In a surprising but welcome move, Chick-fil-A announced Monday that it will stop funding anti-LGBTQ+ organizations.
The fast food chicken chain had donated millions of dollars to anti-LGBTQ+ Christian organizations like the Salvation Army and the Fellowship of Christian Athletes (FCA), but Chick-fil-A says that it will no longer send any money to those organizations. The move comes as Salvation Army also details to Out how it has also halted its homophobic policies.
A spokeswoman for Chick-fil-A told Reuters that the company had made multi-year commitments to both Salvation Army and FCA, but “we fulfilled those obligations in 2018.”
The company says it will focus instead on donating to charities that focus on “education, homelessness and hunger.” That’s a pretty big change from its funding of the WinShape Foundation, a nonprofit that specifically backs anti-LGBTQ+ activism around the world, including Uganda’s famous “Kill the Gays” bills. In 2017, Chick-fil-A gave them $21.3 million dollars, which the organization in turn used to fund Focus on the Family, the Family Research Council, and the National Christian Foundation.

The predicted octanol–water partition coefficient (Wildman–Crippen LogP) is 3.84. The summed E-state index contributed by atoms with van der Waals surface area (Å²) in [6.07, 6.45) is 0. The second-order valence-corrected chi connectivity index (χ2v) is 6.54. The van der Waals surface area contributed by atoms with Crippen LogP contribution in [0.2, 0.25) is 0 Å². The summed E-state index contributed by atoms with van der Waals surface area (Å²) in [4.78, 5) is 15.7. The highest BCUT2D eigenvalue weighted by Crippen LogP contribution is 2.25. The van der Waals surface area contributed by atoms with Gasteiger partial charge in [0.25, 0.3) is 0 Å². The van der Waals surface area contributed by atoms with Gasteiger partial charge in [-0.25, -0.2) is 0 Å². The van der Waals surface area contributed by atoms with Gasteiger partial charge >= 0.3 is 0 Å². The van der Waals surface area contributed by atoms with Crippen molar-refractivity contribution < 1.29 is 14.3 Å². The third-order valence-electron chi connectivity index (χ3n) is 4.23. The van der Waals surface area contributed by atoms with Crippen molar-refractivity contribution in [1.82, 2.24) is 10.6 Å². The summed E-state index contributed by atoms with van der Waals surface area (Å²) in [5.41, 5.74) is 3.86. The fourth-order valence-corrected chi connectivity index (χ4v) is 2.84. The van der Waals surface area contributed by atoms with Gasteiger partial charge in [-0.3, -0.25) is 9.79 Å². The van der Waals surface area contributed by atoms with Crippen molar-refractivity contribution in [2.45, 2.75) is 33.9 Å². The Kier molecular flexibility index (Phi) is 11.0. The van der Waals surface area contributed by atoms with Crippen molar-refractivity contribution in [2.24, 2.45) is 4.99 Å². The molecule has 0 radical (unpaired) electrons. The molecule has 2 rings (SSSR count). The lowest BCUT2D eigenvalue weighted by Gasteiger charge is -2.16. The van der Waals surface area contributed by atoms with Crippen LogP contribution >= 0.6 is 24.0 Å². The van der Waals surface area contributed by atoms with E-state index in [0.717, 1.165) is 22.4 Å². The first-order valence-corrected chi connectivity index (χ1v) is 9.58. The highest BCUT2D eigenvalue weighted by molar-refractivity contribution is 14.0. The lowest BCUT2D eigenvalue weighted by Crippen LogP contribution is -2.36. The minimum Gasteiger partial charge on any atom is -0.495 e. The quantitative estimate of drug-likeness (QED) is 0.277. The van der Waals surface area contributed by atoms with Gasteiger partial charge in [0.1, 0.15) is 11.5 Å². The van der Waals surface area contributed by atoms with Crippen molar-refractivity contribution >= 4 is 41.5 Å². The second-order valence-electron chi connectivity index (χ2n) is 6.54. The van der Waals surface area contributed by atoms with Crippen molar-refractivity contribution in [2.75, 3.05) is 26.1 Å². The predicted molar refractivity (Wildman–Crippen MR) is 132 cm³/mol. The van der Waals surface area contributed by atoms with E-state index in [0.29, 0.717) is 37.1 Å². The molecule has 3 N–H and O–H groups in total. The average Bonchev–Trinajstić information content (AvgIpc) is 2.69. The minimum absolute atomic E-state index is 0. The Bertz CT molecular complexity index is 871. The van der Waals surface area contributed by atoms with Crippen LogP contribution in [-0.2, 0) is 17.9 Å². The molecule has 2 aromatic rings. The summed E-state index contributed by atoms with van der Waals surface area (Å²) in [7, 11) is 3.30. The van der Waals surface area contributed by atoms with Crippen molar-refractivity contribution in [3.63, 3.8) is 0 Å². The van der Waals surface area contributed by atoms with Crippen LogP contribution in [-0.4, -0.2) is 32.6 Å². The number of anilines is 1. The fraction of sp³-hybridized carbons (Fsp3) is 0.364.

This money, and specifically money from the National Christian Foundation, was used to fund The Call, a religious organization founded by Lou Engle, who traveled to Uganda a decade ago to speak in support of that country’s first “Kill the Gays” bill. He told Ugandan activists that their country was “ground zero of the great war with homosexuality.”
All of this led to years-long protests against the company, which had been ramping up recently. Protests in the U.K. even forced the nation's first Chick-fil-A location to lose its lease after just eight days of being open.
This is a very welcome move and is sure to make a lot of chicken sandwich lovers very happy. Unfortunately, the company’s product is still wildly inferior to the recently released Popeye’s chicken sandwich.